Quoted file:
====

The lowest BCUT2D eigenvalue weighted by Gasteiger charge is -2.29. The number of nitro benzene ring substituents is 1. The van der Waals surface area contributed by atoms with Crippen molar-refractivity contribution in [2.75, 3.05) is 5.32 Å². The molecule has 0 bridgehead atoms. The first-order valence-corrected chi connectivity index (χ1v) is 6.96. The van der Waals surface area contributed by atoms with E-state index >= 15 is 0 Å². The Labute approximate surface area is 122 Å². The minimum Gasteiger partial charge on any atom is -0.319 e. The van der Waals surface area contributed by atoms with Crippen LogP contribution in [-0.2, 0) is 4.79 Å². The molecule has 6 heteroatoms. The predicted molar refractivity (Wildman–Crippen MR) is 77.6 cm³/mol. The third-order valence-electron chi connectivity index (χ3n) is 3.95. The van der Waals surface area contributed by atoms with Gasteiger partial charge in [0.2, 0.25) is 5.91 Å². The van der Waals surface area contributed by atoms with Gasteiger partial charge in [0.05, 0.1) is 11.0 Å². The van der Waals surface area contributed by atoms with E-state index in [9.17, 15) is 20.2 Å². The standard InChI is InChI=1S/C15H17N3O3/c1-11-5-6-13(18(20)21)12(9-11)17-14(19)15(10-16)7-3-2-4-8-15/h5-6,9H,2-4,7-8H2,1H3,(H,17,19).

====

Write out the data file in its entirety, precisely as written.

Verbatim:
The lowest BCUT2D eigenvalue weighted by Gasteiger charge is -2.29. The number of nitro benzene ring substituents is 1. The van der Waals surface area contributed by atoms with Crippen molar-refractivity contribution in [2.75, 3.05) is 5.32 Å². The molecule has 0 bridgehead atoms. The first-order valence-corrected chi connectivity index (χ1v) is 6.96. The van der Waals surface area contributed by atoms with E-state index >= 15 is 0 Å². The Labute approximate surface area is 122 Å². The minimum Gasteiger partial charge on any atom is -0.319 e. The van der Waals surface area contributed by atoms with Crippen LogP contribution in [-0.2, 0) is 4.79 Å². The molecule has 6 heteroatoms. The predicted molar refractivity (Wildman–Crippen MR) is 77.6 cm³/mol. The third-order valence-electron chi connectivity index (χ3n) is 3.95. The van der Waals surface area contributed by atoms with Gasteiger partial charge in [0.2, 0.25) is 5.91 Å². The van der Waals surface area contributed by atoms with Gasteiger partial charge in [0.05, 0.1) is 11.0 Å². The van der Waals surface area contributed by atoms with E-state index in [9.17, 15) is 20.2 Å². The standard InChI is InChI=1S/C15H17N3O3/c1-11-5-6-13(18(20)21)12(9-11)17-14(19)15(10-16)7-3-2-4-8-15/h5-6,9H,2-4,7-8H2,1H3,(H,17,19).